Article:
Bing for iPad

Bing for iPad is here, a destination for all your Bing search queries and a handful of other things, like maps, movie trailers, news, and more. So how does Microsoft's vision of a touchscreen future look? Pretty damn nice.

What is it?

Bing, Free, iPad. Bing has finally officially landed on the iPad, and instead of just serving up search, their app is a slick portal to all things Bing: search, natch, but also weather, news, maps, movies, trends and the like. And it looks great! Slick transitions make menus materialize rather than simply appear; menu tiles update dynamically on the home panel; and images and video get shoved in your face at every turn. I mean that in a good way. All this content is connected with simple, intuitive navigation via a swipeable, tappable bar omnipresent at the top of the display, all amounting to a much more unified (and pretty) experience than Google's iPad offerings.


Who's it good for?

People who want to see what Microsoft has in mind in terms of tablet UI; Bing users; people who are Google search die hards but want to see what Bing has to offer otherwise.

Why's it better than alternatives?

Bing, while likely destined to remain second place in search, is still a formidable foe as a greater interweb portal, and the visually-rich style of their website translates beautifully to the iPad. And while Google's services have mostly been carved up into their own distinct apps or web apps, Bing's are all offered under this one app's roof. Which is in many ways an advantage: you can move fluidly between search results, images, video, news, and popular searches. There aren't many competitors who cover the same range—offering their own web search, as well as search trends, news aggregation, maps, weather, etc.—and none who cover that range in such a nice (and free!) package.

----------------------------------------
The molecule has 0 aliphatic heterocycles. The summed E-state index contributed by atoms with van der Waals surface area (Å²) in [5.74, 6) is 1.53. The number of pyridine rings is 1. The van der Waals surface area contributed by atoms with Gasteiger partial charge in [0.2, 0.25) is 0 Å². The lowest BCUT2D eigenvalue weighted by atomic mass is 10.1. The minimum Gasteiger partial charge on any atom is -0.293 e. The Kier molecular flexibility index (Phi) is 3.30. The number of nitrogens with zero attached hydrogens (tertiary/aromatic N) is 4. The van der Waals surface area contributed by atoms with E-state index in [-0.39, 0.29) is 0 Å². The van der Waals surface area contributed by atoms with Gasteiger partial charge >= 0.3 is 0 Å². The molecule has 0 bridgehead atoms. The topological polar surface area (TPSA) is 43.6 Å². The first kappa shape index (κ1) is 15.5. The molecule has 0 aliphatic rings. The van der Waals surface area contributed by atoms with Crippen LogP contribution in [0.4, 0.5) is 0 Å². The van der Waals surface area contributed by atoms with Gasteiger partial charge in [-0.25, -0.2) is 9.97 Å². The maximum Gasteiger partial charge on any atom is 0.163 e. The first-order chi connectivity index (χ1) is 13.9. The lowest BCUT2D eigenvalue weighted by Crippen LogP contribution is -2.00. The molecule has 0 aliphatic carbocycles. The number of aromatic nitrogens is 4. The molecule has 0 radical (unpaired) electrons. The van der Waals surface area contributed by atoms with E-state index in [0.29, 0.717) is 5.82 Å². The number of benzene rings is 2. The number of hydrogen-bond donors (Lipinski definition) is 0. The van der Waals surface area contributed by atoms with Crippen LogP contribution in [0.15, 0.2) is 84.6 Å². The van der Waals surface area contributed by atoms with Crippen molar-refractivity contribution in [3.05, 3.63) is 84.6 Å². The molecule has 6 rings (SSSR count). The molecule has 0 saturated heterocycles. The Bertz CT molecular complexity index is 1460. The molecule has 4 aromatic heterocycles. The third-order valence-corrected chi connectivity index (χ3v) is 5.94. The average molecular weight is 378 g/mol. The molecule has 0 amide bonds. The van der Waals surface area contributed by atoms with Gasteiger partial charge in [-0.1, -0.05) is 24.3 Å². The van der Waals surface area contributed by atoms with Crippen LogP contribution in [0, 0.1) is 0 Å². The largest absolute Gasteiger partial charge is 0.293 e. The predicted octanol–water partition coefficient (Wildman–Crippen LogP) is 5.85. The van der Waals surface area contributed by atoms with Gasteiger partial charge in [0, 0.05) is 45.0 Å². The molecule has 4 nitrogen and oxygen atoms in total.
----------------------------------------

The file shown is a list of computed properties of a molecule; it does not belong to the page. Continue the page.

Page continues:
Illustration for article titled Bing for iPad

How could it be even better?

Of course, Bing's kinda late to the game here—you may already have your go-to tablet resources for search, news, maps, etc, and there's a chance that Bing spreads itself a bit too thin to do all of this things as well as a handful of specialized apps.

Illustration for article titled Bing for iPad

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Huh. I'm not a fan of Bing as a search engine—in fact, I kind of hate it—but the app is actually quite nice. The interface is pretty cool, everything is snazzy without being obnoxiously flashy or gimmicky.

I might keep it just for the maps. It loads maps a whole lot faster than Google Maps does, and unlike Gmaps, Bing actually finds my location. (Seriously, why is it that the only app on my iPad that can't figure out my location is Gmaps?)